Rapid growth and out-crossing promote female development in zebrafish (Danio rerio)
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- Lawrence, C., Ebersole, J.P. & Kesseli, R.V. Environ Biol Fish (2008) 81: 239. doi:10.1007/s10641-007-9195-8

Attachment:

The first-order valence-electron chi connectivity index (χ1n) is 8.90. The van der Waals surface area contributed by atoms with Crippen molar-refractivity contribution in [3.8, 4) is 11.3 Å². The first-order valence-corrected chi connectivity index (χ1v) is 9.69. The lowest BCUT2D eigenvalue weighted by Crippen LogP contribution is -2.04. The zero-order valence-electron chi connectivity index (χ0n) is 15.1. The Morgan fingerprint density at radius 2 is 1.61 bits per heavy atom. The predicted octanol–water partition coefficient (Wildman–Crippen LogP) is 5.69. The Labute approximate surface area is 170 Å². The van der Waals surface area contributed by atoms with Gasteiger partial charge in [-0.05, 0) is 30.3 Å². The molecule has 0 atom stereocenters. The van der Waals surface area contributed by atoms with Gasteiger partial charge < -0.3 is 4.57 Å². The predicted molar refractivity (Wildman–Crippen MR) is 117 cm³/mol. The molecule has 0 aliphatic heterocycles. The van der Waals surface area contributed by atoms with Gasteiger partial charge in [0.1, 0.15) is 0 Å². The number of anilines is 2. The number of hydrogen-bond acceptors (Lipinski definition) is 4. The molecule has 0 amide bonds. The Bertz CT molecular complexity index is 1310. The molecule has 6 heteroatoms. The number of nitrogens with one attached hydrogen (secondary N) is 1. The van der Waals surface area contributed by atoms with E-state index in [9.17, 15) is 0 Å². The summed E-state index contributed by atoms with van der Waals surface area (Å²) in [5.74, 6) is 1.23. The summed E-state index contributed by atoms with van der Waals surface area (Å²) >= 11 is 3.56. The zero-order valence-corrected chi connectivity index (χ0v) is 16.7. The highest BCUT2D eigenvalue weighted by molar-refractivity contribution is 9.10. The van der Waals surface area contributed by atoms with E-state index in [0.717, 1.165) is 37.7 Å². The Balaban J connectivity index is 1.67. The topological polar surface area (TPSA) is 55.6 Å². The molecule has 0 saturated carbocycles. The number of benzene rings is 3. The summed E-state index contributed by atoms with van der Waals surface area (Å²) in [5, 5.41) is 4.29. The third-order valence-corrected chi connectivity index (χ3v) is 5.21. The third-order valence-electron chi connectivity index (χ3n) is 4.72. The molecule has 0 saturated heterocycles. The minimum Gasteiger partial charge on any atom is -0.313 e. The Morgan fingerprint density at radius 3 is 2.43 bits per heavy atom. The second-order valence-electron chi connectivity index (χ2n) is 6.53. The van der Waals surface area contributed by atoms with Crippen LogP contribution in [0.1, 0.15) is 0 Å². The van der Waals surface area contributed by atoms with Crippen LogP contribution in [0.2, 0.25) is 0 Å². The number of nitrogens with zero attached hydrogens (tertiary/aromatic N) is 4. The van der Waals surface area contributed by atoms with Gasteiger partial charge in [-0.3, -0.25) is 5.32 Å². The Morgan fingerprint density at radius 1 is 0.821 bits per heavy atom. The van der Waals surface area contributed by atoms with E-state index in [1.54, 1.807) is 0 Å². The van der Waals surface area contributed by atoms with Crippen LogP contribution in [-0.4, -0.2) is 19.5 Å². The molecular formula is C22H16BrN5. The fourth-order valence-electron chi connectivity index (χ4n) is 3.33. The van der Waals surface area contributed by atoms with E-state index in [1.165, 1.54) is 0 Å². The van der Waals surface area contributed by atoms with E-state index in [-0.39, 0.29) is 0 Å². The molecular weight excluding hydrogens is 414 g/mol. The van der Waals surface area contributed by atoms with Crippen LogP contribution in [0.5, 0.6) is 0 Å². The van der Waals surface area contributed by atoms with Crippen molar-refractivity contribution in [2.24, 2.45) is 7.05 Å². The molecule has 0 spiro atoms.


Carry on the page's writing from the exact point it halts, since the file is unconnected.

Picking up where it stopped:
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Sex determination in fishes is often enigmatic, a situation that is often made even more complex by the fact that the process of sexual differentiation in many species may be influenced by environmental conditions. This situation is typified in zebrafish, a popular model organism. Despite the vast array of information available for the species, the genetic controls of sex are unknown. Further, environmental parameters, such as rearing densities, seem to exert an influence on the sex ratios of captive stocks. In an effort to dissect the genetic and environmental controls underlying the expression of sex in this species, we manipulated growth of pure-bred and out-crossed zebrafish by varying their food supply during development. Faster-growing zebrafish were more likely to be female than siblings that were fed less, and out-crossed broods had higher proportions of females than broods from pure-bred crosses. The dependence of sex ratio on feeding rate is readily understood in terms of adaptive sex allocation: zebrafish life history seems to confer the greater pay-off for large size on females. A similar male/female difference in the pay-off for hybrid vigor could similarly account for the female bias of out-crossed broods—and it could be a manifestation of Haldane’s rule.